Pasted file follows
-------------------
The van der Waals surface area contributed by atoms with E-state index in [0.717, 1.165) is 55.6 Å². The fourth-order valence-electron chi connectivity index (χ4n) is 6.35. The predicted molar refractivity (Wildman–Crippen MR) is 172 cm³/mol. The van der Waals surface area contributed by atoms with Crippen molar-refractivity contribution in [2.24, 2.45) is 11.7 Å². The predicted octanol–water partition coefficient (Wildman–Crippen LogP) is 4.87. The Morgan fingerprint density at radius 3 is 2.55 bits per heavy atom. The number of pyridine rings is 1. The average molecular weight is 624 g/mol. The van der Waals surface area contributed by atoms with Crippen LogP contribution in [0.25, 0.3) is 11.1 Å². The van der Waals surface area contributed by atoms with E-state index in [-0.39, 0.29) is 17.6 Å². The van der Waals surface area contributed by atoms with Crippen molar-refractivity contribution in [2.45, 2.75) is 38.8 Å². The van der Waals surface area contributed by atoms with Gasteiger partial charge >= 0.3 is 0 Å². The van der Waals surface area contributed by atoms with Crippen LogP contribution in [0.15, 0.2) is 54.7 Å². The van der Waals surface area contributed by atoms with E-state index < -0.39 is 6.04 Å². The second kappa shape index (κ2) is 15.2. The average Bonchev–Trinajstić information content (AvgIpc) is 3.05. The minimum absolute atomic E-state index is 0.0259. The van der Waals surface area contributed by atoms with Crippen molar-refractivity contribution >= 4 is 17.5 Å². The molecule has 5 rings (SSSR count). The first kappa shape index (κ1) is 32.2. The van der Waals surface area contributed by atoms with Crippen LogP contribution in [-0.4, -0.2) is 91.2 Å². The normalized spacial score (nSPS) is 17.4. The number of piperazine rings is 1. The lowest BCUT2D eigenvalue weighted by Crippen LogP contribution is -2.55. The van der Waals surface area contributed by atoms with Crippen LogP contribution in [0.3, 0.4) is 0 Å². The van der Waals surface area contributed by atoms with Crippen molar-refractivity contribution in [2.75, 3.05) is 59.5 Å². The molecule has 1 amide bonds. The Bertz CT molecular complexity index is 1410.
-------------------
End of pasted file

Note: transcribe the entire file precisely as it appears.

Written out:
The van der Waals surface area contributed by atoms with E-state index in [0.717, 1.165) is 55.6 Å². The fourth-order valence-electron chi connectivity index (χ4n) is 6.35. The predicted molar refractivity (Wildman–Crippen MR) is 172 cm³/mol. The van der Waals surface area contributed by atoms with Crippen molar-refractivity contribution in [2.24, 2.45) is 11.7 Å². The predicted octanol–water partition coefficient (Wildman–Crippen LogP) is 4.87. The Morgan fingerprint density at radius 3 is 2.55 bits per heavy atom. The number of pyridine rings is 1. The average molecular weight is 624 g/mol. The van der Waals surface area contributed by atoms with Crippen LogP contribution in [0.25, 0.3) is 11.1 Å². The van der Waals surface area contributed by atoms with E-state index in [-0.39, 0.29) is 17.6 Å². The van der Waals surface area contributed by atoms with Crippen molar-refractivity contribution in [2.45, 2.75) is 38.8 Å². The van der Waals surface area contributed by atoms with Gasteiger partial charge >= 0.3 is 0 Å². The van der Waals surface area contributed by atoms with Crippen LogP contribution in [0.15, 0.2) is 54.7 Å². The van der Waals surface area contributed by atoms with E-state index < -0.39 is 6.04 Å². The second kappa shape index (κ2) is 15.2. The average Bonchev–Trinajstić information content (AvgIpc) is 3.05. The minimum absolute atomic E-state index is 0.0259. The van der Waals surface area contributed by atoms with Crippen molar-refractivity contribution >= 4 is 17.5 Å². The molecule has 5 rings (SSSR count). The first kappa shape index (κ1) is 32.2. The van der Waals surface area contributed by atoms with Crippen LogP contribution in [-0.4, -0.2) is 91.2 Å². The normalized spacial score (nSPS) is 17.4. The number of piperazine rings is 1. The lowest BCUT2D eigenvalue weighted by Crippen LogP contribution is -2.55. The van der Waals surface area contributed by atoms with Crippen LogP contribution in [0.3, 0.4) is 0 Å². The van der Waals surface area contributed by atoms with Crippen molar-refractivity contribution in [2.75, 3.05) is 59.5 Å². The molecule has 1 amide bonds. The Bertz CT molecular complexity index is 1410.